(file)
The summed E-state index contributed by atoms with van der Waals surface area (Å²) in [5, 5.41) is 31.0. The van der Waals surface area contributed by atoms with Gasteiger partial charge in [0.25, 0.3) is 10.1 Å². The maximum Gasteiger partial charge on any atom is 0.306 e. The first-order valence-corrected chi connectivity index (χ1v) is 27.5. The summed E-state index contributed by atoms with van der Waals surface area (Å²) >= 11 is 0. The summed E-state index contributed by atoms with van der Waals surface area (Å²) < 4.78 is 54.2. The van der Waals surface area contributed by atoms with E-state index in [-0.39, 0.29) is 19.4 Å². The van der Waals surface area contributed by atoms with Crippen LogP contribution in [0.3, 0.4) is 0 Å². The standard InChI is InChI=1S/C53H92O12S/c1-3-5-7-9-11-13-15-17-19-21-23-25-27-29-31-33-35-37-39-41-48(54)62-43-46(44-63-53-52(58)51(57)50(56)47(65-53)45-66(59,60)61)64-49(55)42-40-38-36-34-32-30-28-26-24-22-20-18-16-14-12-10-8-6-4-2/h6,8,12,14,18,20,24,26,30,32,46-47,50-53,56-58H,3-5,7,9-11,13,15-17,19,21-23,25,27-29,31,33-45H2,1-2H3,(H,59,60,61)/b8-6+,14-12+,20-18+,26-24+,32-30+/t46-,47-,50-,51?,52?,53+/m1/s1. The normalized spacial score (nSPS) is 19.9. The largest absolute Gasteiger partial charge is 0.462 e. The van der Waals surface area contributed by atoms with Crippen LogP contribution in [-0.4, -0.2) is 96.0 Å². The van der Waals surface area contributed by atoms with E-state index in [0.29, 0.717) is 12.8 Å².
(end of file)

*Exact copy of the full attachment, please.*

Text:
The summed E-state index contributed by atoms with van der Waals surface area (Å²) in [5, 5.41) is 31.0. The van der Waals surface area contributed by atoms with Gasteiger partial charge in [0.25, 0.3) is 10.1 Å². The maximum Gasteiger partial charge on any atom is 0.306 e. The first-order valence-corrected chi connectivity index (χ1v) is 27.5. The summed E-state index contributed by atoms with van der Waals surface area (Å²) >= 11 is 0. The summed E-state index contributed by atoms with van der Waals surface area (Å²) < 4.78 is 54.2. The van der Waals surface area contributed by atoms with E-state index in [-0.39, 0.29) is 19.4 Å². The van der Waals surface area contributed by atoms with Crippen LogP contribution in [0.3, 0.4) is 0 Å². The standard InChI is InChI=1S/C53H92O12S/c1-3-5-7-9-11-13-15-17-19-21-23-25-27-29-31-33-35-37-39-41-48(54)62-43-46(44-63-53-52(58)51(57)50(56)47(65-53)45-66(59,60)61)64-49(55)42-40-38-36-34-32-30-28-26-24-22-20-18-16-14-12-10-8-6-4-2/h6,8,12,14,18,20,24,26,30,32,46-47,50-53,56-58H,3-5,7,9-11,13,15-17,19,21-23,25,27-29,31,33-45H2,1-2H3,(H,59,60,61)/b8-6+,14-12+,20-18+,26-24+,32-30+/t46-,47-,50-,51?,52?,53+/m1/s1. The normalized spacial score (nSPS) is 19.9. The largest absolute Gasteiger partial charge is 0.462 e. The van der Waals surface area contributed by atoms with Crippen LogP contribution in [-0.4, -0.2) is 96.0 Å². The van der Waals surface area contributed by atoms with E-state index in [0.29, 0.717) is 12.8 Å².